When it comes to Social Security Income (SSI), the most common question relates to when benefits should start. No matter your stage of life – between entering the workforce and the years leading up to retirement – saving for retirement is crucial. Contributing money into qualified accounts (e.g. 401Ks and IRAs) is financially prudent and has many tax advantages. However, if the bulk of your savings ends up in pre-tax retirement accounts, it may be beneficial for you to collect Social Security sooner rather than later. Let’s look at a couple of examples.
The most common answer on when to start collecting Social Security benefits is to defer it as long as possible, that is until age 70. This maximum deferral results in the highest payout since benefits increase by 8% per year from your “Full Retirement Age” until age 70. While maximum deferral boosts your payout, it’s not always the right choice.
Retirees may claim Social Security early due to health issues, the emotional relief of tapping savings accumulated in government coffers or avoiding unnecessary taxes on IRA distributions. The answer on when to start collecting is largely dependent on the composition of your investment accounts once distributions begin.
For those who have accumulated a significant portion of their retirement savings in pre-tax accounts, taxes on IRA distributions between ages 62 to 70 can be detrimental to your bottom line. If you need $120,000 from your IRA for annual living expenses, you must draw significantly more than that to account for Federal/State and sometimes Local taxes.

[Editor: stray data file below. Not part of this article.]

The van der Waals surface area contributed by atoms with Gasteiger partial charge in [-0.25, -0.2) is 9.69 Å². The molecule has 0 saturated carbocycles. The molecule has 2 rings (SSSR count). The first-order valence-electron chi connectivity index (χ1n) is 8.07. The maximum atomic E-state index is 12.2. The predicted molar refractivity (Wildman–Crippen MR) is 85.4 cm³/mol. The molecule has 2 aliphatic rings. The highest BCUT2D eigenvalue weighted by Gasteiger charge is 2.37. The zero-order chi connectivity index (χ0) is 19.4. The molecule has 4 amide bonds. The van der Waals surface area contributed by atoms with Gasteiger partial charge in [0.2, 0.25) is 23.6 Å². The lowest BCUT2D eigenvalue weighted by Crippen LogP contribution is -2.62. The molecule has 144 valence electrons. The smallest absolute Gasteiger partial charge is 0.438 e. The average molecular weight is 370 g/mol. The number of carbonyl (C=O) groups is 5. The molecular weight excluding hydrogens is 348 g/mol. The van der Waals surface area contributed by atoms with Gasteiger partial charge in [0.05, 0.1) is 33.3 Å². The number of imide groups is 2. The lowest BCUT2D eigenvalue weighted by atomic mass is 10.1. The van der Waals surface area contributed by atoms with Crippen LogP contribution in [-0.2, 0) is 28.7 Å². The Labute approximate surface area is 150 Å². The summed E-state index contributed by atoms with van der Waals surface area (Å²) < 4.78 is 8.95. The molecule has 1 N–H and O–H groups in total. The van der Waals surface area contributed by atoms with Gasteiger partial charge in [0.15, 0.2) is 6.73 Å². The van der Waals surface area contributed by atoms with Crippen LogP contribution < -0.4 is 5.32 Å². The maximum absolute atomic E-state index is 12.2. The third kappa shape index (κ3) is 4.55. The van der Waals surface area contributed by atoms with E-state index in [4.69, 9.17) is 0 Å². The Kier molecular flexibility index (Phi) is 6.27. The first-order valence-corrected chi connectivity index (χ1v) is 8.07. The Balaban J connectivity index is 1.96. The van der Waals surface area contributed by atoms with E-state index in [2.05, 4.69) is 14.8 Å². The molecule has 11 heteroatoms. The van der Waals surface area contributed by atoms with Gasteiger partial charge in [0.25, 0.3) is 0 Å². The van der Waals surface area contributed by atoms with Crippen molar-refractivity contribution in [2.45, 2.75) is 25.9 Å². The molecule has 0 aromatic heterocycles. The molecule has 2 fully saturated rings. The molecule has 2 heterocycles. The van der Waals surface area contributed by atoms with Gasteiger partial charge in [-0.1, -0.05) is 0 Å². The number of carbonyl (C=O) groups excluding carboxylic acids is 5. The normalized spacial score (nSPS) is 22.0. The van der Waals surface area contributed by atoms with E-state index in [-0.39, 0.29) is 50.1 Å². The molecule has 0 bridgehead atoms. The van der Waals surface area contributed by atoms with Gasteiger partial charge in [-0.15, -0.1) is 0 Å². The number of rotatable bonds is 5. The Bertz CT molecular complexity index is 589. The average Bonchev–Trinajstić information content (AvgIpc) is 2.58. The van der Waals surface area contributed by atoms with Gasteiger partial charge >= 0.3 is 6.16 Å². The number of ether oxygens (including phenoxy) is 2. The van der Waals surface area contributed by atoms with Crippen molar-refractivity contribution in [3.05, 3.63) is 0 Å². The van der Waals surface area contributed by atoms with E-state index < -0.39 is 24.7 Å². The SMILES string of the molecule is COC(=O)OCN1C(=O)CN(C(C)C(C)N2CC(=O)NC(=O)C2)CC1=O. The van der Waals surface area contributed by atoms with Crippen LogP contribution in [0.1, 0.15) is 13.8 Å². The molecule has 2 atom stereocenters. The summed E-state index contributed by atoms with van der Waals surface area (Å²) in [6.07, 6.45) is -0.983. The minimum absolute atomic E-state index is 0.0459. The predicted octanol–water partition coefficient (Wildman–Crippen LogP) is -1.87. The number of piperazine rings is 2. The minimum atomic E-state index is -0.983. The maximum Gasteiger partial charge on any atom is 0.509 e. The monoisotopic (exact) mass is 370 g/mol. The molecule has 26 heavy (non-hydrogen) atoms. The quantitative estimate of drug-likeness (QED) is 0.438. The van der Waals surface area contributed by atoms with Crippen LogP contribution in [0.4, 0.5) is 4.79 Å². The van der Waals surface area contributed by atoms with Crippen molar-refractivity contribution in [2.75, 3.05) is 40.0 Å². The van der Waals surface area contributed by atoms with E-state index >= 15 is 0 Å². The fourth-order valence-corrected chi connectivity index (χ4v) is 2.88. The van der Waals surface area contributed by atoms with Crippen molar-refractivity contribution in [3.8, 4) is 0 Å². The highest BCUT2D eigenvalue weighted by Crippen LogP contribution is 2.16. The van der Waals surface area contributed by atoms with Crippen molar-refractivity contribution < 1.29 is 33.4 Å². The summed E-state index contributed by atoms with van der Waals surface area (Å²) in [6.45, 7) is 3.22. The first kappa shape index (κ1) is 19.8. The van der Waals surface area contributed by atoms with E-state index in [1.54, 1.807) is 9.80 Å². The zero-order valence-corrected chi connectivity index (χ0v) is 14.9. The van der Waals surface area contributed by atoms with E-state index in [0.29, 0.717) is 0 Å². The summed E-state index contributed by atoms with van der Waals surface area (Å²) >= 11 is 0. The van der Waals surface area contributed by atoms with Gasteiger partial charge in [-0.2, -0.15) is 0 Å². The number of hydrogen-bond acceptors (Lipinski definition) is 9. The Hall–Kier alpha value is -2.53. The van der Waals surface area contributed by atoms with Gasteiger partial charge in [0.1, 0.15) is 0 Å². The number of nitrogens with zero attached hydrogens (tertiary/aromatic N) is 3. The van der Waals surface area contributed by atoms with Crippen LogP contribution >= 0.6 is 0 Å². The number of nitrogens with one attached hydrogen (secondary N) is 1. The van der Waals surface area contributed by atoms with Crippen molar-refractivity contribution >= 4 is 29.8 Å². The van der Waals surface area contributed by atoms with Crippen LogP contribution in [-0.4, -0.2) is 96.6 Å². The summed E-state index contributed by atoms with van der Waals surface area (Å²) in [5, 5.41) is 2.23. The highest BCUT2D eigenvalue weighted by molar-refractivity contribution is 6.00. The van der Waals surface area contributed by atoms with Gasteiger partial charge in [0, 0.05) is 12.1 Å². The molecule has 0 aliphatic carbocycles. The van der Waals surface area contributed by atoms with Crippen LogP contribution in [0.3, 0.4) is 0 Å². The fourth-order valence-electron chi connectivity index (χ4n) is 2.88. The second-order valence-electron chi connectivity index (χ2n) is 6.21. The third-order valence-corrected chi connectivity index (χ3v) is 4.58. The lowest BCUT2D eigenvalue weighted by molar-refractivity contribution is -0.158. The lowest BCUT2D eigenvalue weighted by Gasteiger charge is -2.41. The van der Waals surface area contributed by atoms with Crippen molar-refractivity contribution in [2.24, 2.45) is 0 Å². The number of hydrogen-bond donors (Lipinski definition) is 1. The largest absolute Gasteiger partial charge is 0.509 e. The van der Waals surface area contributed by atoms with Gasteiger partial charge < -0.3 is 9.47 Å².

The compounding effect of those additional distributions over time can result in a hit of hundreds of thousands of dollars to your balance sheet. In lieu of grossing up retirement account distributions to cover taxes, collecting Social Security earlier can be one technique to preserve IRA balances for future generations.
In the table below, we illustrate a scenario for a married couple with each spouse taking their respective social security benefit at age 62 vs. age 70. All the following variables remained constant in each projection with the only difference being the age they take Social Security:
We see that by delaying Social Security, the couple must dip into their retirement assets right away. Fast forward to age 70 to show the difference between the two values now that Social Security will be taken for the age 70 Column (right section). Once again, we fast forward to the end of the projection at age 90 and see that taking Social Security at age 62 resulted in $1,660,544 of additional portfolio assets than delaying Social Security until age 70.
The best way to understand when to take Social Security is by running a scenario analysis as part of a comprehensive financial plan. Each individual/family is unique, so the key is gaining a firm understanding of how your personal situation applies.
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